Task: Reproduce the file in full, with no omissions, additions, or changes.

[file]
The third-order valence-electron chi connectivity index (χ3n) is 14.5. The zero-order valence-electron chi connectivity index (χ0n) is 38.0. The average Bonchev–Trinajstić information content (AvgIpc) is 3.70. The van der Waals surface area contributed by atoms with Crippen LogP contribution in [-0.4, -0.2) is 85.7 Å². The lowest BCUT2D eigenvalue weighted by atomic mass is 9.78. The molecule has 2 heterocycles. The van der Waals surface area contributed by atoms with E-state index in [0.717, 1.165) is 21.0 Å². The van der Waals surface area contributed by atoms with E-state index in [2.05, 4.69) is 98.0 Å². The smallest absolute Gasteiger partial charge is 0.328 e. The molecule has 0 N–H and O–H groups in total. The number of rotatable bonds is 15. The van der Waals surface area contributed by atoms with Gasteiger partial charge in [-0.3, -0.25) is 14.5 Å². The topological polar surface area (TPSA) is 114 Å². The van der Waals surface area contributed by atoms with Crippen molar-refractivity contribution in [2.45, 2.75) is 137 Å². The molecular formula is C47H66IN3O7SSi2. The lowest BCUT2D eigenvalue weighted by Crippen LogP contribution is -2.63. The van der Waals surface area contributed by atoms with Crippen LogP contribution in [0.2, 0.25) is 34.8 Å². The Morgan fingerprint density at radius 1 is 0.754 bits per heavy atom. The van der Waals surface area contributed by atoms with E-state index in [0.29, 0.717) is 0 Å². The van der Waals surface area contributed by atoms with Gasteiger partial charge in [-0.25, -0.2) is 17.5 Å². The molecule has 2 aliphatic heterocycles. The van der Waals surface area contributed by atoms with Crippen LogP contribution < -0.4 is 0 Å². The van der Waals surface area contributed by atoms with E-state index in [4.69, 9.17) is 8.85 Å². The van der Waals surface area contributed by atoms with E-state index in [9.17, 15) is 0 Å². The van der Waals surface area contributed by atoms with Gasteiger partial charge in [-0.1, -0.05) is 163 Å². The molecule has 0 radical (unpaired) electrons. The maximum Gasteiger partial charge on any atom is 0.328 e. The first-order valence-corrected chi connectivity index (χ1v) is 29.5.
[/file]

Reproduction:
The third-order valence-electron chi connectivity index (χ3n) is 14.5. The zero-order valence-electron chi connectivity index (χ0n) is 38.0. The average Bonchev–Trinajstić information content (AvgIpc) is 3.70. The van der Waals surface area contributed by atoms with Crippen LogP contribution in [-0.4, -0.2) is 85.7 Å². The lowest BCUT2D eigenvalue weighted by atomic mass is 9.78. The molecule has 2 heterocycles. The van der Waals surface area contributed by atoms with E-state index in [0.717, 1.165) is 21.0 Å². The van der Waals surface area contributed by atoms with E-state index in [2.05, 4.69) is 98.0 Å². The smallest absolute Gasteiger partial charge is 0.328 e. The molecule has 0 N–H and O–H groups in total. The number of rotatable bonds is 15. The van der Waals surface area contributed by atoms with Gasteiger partial charge in [-0.3, -0.25) is 14.5 Å². The topological polar surface area (TPSA) is 114 Å². The van der Waals surface area contributed by atoms with Crippen molar-refractivity contribution in [2.45, 2.75) is 137 Å². The molecular formula is C47H66IN3O7SSi2. The lowest BCUT2D eigenvalue weighted by Crippen LogP contribution is -2.63. The van der Waals surface area contributed by atoms with Crippen LogP contribution in [0.2, 0.25) is 34.8 Å². The Morgan fingerprint density at radius 1 is 0.754 bits per heavy atom. The van der Waals surface area contributed by atoms with E-state index in [0.29, 0.717) is 0 Å². The van der Waals surface area contributed by atoms with Gasteiger partial charge in [-0.25, -0.2) is 17.5 Å². The molecule has 2 aliphatic heterocycles. The van der Waals surface area contributed by atoms with Crippen LogP contribution < -0.4 is 0 Å². The van der Waals surface area contributed by atoms with E-state index in [4.69, 9.17) is 8.85 Å². The van der Waals surface area contributed by atoms with E-state index in [9.17, 15) is 0 Å². The van der Waals surface area contributed by atoms with Gasteiger partial charge in [-0.1, -0.05) is 163 Å². The molecule has 0 radical (unpaired) electrons. The maximum Gasteiger partial charge on any atom is 0.328 e. The first-order valence-corrected chi connectivity index (χ1v) is 29.5.